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The Long Walk to Getting Healthy

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Tuesday, September 25, 2012

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The Long Walk to Getting Healthy
With all the different ways to exercise out there, you might forget about just how beneficial walking can be when it comes to your health. But the best thing for most of us would be to turn back the clock, get out of our cars and do some good old-fashioned walking. This isn't as impossible to do as it sounds. Despite the fact that we often cover long distances by car to get to work, appointments and other commitments, it's still possible to fit some walking in every day.

The trick is to park the car before your destination and allow yourself to walk for at least 15 minutes. Others manage to get some walking in each day by heading out at lunchtime for half an hour. Still others go for a long walk at the end of the day. Unlike other forms of exercise that can leave your heart racing and your body too pumped up to go to sleep, walking can gently stretch out your muscles, help you digest dinner, and soothe away stress and worries.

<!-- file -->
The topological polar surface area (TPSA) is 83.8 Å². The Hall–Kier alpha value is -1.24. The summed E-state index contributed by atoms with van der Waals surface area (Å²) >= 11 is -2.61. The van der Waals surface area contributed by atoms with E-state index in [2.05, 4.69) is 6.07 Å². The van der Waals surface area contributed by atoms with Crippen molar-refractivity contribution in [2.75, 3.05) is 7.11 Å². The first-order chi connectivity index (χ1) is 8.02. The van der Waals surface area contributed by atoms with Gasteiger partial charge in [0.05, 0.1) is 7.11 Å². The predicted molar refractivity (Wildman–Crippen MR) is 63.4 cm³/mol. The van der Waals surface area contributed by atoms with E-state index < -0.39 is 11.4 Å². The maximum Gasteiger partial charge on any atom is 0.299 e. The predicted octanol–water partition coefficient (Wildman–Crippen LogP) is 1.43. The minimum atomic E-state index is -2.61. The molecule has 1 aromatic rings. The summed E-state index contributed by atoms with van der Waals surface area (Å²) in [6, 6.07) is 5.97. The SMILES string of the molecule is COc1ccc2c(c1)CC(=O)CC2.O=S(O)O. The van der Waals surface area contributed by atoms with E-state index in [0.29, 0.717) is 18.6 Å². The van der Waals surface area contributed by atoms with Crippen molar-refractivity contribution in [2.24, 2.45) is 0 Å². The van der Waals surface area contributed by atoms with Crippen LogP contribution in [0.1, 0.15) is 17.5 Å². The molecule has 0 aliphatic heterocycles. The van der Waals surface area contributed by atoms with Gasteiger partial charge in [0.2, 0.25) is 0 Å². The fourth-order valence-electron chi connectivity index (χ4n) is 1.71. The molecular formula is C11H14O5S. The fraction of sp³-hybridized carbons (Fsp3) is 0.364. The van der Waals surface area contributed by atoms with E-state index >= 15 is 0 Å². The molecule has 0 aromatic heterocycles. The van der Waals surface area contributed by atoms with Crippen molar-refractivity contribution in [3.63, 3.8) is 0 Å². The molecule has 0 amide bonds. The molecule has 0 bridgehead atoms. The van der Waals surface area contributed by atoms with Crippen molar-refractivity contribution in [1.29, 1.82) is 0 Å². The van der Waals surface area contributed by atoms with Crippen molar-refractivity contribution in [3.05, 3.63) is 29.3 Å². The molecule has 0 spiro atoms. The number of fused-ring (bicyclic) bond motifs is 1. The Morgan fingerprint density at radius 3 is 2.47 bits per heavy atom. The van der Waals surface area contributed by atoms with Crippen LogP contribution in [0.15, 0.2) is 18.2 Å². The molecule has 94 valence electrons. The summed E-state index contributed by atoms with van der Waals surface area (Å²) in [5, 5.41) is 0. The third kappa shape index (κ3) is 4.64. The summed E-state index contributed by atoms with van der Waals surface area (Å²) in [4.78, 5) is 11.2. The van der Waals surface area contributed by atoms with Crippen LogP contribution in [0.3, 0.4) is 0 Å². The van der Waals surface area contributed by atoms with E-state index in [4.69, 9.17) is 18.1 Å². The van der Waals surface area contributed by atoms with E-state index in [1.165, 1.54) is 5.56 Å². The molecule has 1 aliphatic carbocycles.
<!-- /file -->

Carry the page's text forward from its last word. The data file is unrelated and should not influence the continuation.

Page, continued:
Still not convinced that walking is worth putting aside the time for? Here's a minute-by-minute account of what walking can do for you in terms of your health.

-- In the first five minutes, your heart rate increases and the release of energy-producing chemicals is triggered. Blood starts to flow more vigorously through your body and muscles start to warm up. Any stiffness starts to disappear as your joints release lubricating fluid.

-- At 10 minutes, your blood vessels expand as more chemicals are released and your heartbeat speeds up a little more, too. Increased blood and oxygen reach your muscles to help them work better. Stiffness in joints and tendons continues to decrease.

-- At 20 minutes, hormones like glucagon and epinephrine are released by your body as fuel for your muscles. Your body temperature continues to rise as more blood flows through organs and tissues.

-- At 45 minutes, stress and tension have dissipated from your body. Endorphins -- the "feel good" chemicals -- are released in the brain.

All of these effects combine together to boost the health of your heart, your joints, your brain, your circulatory system, and your digestive system.

So what's the best exercise? Walking should be near the very top of your list -- all it requires is a little time and patience for it to do its magic.

Source:

http://www.doctorshealthpress.com/weight...



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